The Media Project is a network of mainstream journalists who are Christians pursuing accurate and intellectually honest reporting on all aspects of culture, particularly the role of religion in public life in all corners of the world. It welcomes friends from other faiths to such discussions and training.

Catholic Church, President Duterte Agree: No To Gay Marriage

Catholic Church, President Duterte Agree: No To Gay Marriage

In his first statement related to gay rights, Philippine President Rodrigo Duterte said a definitive no to same-sex marriage, to the delight of the Catholic Church.

Sorsogon Bishop Arturo Bastes was quoted in the Inquirer as saying the move was “very nice of Duterte," marking a rare point of agreement between the Church and current president.

Even before Duterte assumed the presidency, the controversial chief executive declared his enmity for policies and aims the Catholic hierarchy has pursued for years. Duterte has also rejected Church criticism of his government’s war on illegal drugs, which has been blamed for extra-judicial killings and the restoration of the death penalty.

Duterte's proclamation, therefore, came as a pleasant surprise to the Catholic Church.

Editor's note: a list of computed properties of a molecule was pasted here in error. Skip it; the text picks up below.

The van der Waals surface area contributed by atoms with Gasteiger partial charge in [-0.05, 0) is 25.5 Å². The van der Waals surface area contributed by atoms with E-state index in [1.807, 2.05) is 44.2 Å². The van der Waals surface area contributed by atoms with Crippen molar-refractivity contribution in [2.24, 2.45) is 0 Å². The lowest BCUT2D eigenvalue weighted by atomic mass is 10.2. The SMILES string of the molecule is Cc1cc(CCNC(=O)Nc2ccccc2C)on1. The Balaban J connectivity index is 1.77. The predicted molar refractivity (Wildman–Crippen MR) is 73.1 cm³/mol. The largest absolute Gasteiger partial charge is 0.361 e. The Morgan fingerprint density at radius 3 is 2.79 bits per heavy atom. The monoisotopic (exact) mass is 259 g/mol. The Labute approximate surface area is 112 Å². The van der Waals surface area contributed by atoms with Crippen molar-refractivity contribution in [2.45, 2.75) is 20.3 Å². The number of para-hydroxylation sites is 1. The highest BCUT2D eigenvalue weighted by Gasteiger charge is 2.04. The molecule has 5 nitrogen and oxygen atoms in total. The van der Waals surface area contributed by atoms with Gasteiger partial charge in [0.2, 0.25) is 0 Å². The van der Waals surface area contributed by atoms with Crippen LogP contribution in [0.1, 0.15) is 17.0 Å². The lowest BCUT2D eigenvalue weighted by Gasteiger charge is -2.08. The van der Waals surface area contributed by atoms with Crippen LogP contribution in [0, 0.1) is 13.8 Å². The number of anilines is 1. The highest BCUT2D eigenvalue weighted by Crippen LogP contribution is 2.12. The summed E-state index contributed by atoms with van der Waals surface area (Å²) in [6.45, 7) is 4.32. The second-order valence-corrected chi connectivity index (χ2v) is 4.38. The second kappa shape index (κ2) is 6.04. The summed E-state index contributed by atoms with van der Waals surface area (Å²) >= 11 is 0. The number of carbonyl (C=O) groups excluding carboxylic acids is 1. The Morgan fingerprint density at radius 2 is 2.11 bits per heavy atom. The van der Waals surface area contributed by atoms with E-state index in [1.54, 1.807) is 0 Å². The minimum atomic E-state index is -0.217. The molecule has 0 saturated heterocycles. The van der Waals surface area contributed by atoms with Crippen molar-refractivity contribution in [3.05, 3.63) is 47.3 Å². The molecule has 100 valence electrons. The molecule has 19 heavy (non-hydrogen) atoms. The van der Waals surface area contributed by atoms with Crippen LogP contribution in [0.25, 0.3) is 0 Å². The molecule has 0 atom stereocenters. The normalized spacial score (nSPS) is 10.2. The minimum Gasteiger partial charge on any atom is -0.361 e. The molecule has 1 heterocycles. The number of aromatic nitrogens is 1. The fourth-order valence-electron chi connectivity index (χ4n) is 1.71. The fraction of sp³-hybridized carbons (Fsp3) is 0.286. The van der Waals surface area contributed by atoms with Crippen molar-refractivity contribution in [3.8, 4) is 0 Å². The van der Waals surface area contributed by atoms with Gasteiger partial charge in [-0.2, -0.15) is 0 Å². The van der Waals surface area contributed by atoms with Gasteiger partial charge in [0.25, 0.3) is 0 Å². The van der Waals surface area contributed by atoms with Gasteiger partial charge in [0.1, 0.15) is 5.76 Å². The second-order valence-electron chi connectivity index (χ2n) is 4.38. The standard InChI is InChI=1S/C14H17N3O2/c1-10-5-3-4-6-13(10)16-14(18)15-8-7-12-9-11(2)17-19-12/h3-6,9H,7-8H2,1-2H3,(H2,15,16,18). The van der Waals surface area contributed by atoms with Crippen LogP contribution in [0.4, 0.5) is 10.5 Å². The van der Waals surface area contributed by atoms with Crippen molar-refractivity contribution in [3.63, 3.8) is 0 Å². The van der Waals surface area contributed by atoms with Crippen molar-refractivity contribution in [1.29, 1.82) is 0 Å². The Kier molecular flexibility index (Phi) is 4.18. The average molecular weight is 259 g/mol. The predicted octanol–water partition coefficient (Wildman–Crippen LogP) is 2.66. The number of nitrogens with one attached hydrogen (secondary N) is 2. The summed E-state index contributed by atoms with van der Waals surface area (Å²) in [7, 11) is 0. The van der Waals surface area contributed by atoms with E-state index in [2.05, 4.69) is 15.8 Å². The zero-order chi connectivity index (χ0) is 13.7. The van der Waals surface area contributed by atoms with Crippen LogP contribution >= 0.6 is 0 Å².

To some critics, this is another flip-flop of the president’s stances when he was courting voters during the campaign season. At that time, he purportedly told a talk show host that same-sex marriage was "good" because everyone deserves to be "happy." (Philstar Global Headlines).

Editor's note: This author has written here at TMP on the question of same-sex marriage stances during the presidential campaign, finding that Mr. Duterte was in fact not supportive of same sex marriage proposals even then.

The president’s declaration against the controversial proposal was made on his state visit to Burma.

In a meeting with the Filipino community in Nay Pyi Taw, the chief executive said marriage is exclusively between a man and a woman and that "the West’s” attempt to blur lines between males and females should not be imposed on the Philippines.

While Duterte said he has nothing against homosexuals, he stressed that other cultures should leave the Philippines alone, “because we are a Catholic country.”

But Mr. Duterte cited not only religion as the basis for his opposition to same-sex marriage. He also noted that the country’s Civil Code establishes that marriage may only be between a man and a woman.

The president also criticized a recent article featured in Time Magazine, which noted an apparent “blurring of the male and female genders” in the United States.

Duterte stressed that people should remain just as God made them, and that the "great divide" between a man and a woman ought to be maintained.

Among evangelical Christians who support the president are boxing champ Senator Manny Pacquiao and Senator Alan Peter Cayetano, who was the chief executive’s vice presidential partner during the presidential campaign.

With the president’s stand on the issue of same-sex marriage made clear, his supporters in the House of Representatives, whose numbers are sufficient to control voting on any legislation, are expected to bury any bill that seeks to advance the issue of gay marriage.

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